The former mayor of Mexico City and previous two-time presidential candidate is known for his socialist outlook, but he moderated his platform considerably during this campaign in an attempt to appeal to a broader audience, which was evidently successful after having secured a whopping 53% of the vote for himself and a majority in both chambers of parliament for his coalition.
Pre-election polling suggested that Mexicans were tired of the endless drug wars, rampant corruption, and widespread impoverishment, therefore making them eager for a change, which is exactly what they're poised to receive if AMLO keeps his campaign promises.
Although he's noticeably toned down his criticism of NAFTA and Trump, the president-elect is nevertheless cut from an anti-establishment cloth and predicted to take a tough patriotic stand against the perceived disrespect coming from the US. On top of that, his incoming administration wants to explore the possibility of amnesty for non-violent criminals and the decriminalization of some drugs. Prior to his victory, the president-elect also controversially declared migration to be a "human right" and vowed to defend his compatriots' rights in the US, all of which make him an anti-Trump of sorts and will probably further complicate one of the world's most important international relationships.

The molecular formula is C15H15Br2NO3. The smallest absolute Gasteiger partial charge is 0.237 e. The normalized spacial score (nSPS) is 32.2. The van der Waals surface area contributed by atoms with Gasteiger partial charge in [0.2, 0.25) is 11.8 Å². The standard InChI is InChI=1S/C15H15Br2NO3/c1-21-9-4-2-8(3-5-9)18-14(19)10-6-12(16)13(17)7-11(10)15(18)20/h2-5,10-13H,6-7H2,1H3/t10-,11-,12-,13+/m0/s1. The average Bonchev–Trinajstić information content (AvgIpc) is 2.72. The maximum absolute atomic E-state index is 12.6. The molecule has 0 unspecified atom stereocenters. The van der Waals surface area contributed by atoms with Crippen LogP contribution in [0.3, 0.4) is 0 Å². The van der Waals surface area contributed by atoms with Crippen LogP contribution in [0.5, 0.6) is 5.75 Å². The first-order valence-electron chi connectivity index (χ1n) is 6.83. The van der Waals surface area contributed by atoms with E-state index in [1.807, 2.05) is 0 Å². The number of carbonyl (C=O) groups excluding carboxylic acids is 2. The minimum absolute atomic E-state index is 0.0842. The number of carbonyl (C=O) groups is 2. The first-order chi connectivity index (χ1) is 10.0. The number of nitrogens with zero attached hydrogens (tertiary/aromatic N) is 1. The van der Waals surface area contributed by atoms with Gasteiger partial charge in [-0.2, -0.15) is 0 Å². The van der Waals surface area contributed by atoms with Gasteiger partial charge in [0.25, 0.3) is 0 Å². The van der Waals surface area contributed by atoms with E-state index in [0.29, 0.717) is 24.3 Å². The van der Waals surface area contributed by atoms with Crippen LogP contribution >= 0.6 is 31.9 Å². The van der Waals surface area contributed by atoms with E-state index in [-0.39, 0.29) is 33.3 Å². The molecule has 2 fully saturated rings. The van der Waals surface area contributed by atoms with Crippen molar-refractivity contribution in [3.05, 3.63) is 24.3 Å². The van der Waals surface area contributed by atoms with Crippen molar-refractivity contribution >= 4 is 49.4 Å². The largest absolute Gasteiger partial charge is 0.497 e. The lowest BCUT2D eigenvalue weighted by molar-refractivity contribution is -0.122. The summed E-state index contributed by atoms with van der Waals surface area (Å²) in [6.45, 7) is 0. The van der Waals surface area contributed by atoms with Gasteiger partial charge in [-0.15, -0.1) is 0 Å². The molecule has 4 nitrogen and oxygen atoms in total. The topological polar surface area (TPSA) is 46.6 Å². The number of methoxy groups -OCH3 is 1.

Another variable to keep an eye on is the China factor, since it might end up being one of the most important in determining the future course of the American-Mexican Strategic Partnership.
Part of AMLO's platform calls for extensive investment in infrastructure, and it's well known that China is funding similar such projects all across the world as part of its One Belt One Road global vision of New Silk Road connectivity. Furthermore, AMLO's socialist ideas are compatible with China's official communist ones, and this represents a point of ideological convergence that could make both of them more attractive to one another as partners than ever before. Should the two Great Powers expand their economic cooperation with one another, then their ties could easily take on political and even strategic dimensions that AMLO could eventually use as negotiating leverage for "balancing" against Trump.
Andrew Korybko is joined by Justin Alexander Coley, US-based analyst and Spanish-English translator, and Gabriel Acuna, Mexican political commentator.
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